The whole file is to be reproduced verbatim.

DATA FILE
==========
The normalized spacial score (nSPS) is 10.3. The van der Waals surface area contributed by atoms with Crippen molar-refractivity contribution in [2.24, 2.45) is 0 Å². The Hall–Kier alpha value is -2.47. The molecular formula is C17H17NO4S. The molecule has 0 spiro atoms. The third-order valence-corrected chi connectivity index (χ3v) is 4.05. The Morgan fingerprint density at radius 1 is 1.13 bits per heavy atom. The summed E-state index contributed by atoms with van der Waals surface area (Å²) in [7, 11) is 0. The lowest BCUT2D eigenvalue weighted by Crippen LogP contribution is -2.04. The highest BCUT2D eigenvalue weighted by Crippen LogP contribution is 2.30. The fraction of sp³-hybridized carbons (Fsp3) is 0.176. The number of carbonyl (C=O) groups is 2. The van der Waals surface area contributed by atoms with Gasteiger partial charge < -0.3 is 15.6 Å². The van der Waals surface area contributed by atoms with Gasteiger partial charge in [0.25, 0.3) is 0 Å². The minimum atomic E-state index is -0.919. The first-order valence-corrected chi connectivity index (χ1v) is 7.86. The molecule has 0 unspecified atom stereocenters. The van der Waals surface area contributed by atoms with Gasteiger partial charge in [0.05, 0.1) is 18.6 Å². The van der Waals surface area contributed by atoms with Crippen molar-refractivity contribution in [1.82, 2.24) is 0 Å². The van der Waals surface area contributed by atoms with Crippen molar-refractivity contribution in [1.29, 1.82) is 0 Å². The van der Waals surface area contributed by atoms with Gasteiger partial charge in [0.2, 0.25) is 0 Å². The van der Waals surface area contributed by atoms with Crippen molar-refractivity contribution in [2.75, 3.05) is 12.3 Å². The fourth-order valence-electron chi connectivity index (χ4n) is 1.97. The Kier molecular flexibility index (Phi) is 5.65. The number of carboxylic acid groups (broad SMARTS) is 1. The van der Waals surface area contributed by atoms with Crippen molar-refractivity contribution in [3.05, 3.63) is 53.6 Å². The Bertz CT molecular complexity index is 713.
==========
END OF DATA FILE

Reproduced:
The normalized spacial score (nSPS) is 10.3. The van der Waals surface area contributed by atoms with Crippen molar-refractivity contribution in [2.24, 2.45) is 0 Å². The Hall–Kier alpha value is -2.47. The molecular formula is C17H17NO4S. The molecule has 0 spiro atoms. The third-order valence-corrected chi connectivity index (χ3v) is 4.05. The Morgan fingerprint density at radius 1 is 1.13 bits per heavy atom. The summed E-state index contributed by atoms with van der Waals surface area (Å²) in [7, 11) is 0. The lowest BCUT2D eigenvalue weighted by Crippen LogP contribution is -2.04. The highest BCUT2D eigenvalue weighted by Crippen LogP contribution is 2.30. The fraction of sp³-hybridized carbons (Fsp3) is 0.176. The number of carbonyl (C=O) groups is 2. The van der Waals surface area contributed by atoms with Gasteiger partial charge < -0.3 is 15.6 Å². The van der Waals surface area contributed by atoms with Gasteiger partial charge in [0.25, 0.3) is 0 Å². The minimum atomic E-state index is -0.919. The first-order valence-corrected chi connectivity index (χ1v) is 7.86. The molecule has 0 unspecified atom stereocenters. The van der Waals surface area contributed by atoms with Gasteiger partial charge in [0.05, 0.1) is 18.6 Å². The van der Waals surface area contributed by atoms with Crippen molar-refractivity contribution in [1.82, 2.24) is 0 Å². The van der Waals surface area contributed by atoms with Crippen molar-refractivity contribution in [1.29, 1.82) is 0 Å². The van der Waals surface area contributed by atoms with Gasteiger partial charge in [0.2, 0.25) is 0 Å². The van der Waals surface area contributed by atoms with Crippen molar-refractivity contribution in [2.75, 3.05) is 12.3 Å². The fourth-order valence-electron chi connectivity index (χ4n) is 1.97. The Kier molecular flexibility index (Phi) is 5.65. The number of carboxylic acid groups (broad SMARTS) is 1. The van der Waals surface area contributed by atoms with Crippen molar-refractivity contribution in [3.05, 3.63) is 53.6 Å². The Bertz CT molecular complexity index is 713.